tv Axios Discussion with Reps. Adam Schiff Steve Scalise CSPAN May 13, 2019 11:17am-12:21pm EDT
>> in 1979, a small network with an unusual name rolled out a big idea. viewers decide on their own what was important to them. c-span opened the doors to washington policymaking for all to see. bringing you unfiltered content from congress and beyond reedit in the age of power to the people, this was through people power. in the 40 years since, the landscape has changed. there's no monolithic media, broadcasting has given way to narrowcasting, youtube stars are thing but c-span's big idea is more relevant today than ever. no government money supports c-span. it's partisan coverage of washington is funded as a public service by your cable or satellite provider on television andonline, c-span is your unfiltered view of government so you can make up your own mind . >> house intelligence committee chair adam schiff sat down to discuss the molar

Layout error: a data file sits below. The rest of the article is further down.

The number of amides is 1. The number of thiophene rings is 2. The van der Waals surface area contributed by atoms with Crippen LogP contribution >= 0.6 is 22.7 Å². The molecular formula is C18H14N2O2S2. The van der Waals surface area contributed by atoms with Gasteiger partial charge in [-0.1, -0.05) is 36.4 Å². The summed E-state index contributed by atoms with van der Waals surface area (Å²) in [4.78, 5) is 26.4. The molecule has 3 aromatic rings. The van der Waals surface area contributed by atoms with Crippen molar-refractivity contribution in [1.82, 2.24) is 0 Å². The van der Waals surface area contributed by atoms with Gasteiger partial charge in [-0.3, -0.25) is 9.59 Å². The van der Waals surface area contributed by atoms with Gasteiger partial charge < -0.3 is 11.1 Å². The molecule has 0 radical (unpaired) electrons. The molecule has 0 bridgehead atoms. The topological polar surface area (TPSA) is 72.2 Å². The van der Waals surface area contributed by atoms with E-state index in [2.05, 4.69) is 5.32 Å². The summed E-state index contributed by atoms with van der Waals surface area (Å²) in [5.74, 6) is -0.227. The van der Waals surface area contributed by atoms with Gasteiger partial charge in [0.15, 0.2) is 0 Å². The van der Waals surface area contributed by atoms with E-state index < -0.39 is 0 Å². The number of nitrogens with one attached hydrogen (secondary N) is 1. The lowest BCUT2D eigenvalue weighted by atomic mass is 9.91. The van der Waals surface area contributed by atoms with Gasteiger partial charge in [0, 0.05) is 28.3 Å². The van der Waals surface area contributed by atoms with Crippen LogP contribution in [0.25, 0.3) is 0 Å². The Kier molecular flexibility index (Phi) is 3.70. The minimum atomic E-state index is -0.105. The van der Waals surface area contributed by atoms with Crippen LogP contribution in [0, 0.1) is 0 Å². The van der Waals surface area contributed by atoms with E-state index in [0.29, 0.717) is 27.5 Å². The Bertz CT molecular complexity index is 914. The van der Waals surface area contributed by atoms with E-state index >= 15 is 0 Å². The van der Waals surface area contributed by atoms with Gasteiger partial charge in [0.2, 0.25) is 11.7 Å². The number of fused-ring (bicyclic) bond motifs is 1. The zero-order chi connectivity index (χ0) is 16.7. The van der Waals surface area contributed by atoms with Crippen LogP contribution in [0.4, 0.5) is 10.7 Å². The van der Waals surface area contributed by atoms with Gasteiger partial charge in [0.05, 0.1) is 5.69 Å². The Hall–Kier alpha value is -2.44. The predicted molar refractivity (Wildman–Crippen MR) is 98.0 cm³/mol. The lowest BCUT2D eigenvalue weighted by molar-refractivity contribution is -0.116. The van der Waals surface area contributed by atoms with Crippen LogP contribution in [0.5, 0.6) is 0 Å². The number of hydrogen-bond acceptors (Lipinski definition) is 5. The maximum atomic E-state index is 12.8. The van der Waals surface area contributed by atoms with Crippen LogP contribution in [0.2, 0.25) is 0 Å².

investigation and other issues before congress. later we will hear from the house minority with steve scalise and former planned parenthood president cecile richards. this is an hour. >> please welcome axois executive editor mikeallen . [applause] >> welcome to aspecial friday at axois . [inaudible] i thank my axois events colleagues fortheir constant miracles . axois makes you smarter faster on the topics changing the world so that you canmake better decisions . we'd love to have breakfast every day, my no new voter mike stopped in, at axois.com and also we'd love for you to along today if you're watching on live stream land, axois 360. our first guest is the
chairman of the house intelligence committee. california sunday magazine called him the silver narrator at a time when chaos rain. he's a democrat of california, the congressman from hollywood. he's a graduate of stanford and hartford law, he is adam schiff and intelligence chairman schiff, welcome to axois. thank you for coming to axois. appreciate it. have you got any subpoenas in your pocket? >> i do not. >> you are from boston, you're a boston red sox fan. what did you think of the hubbub yesterday? >> i caught some coverage this morning and it is unfortunately apropos of the times. we have a divisive president who's managed to divide us in all kinds of ways in which we used to be divided and we have been historically united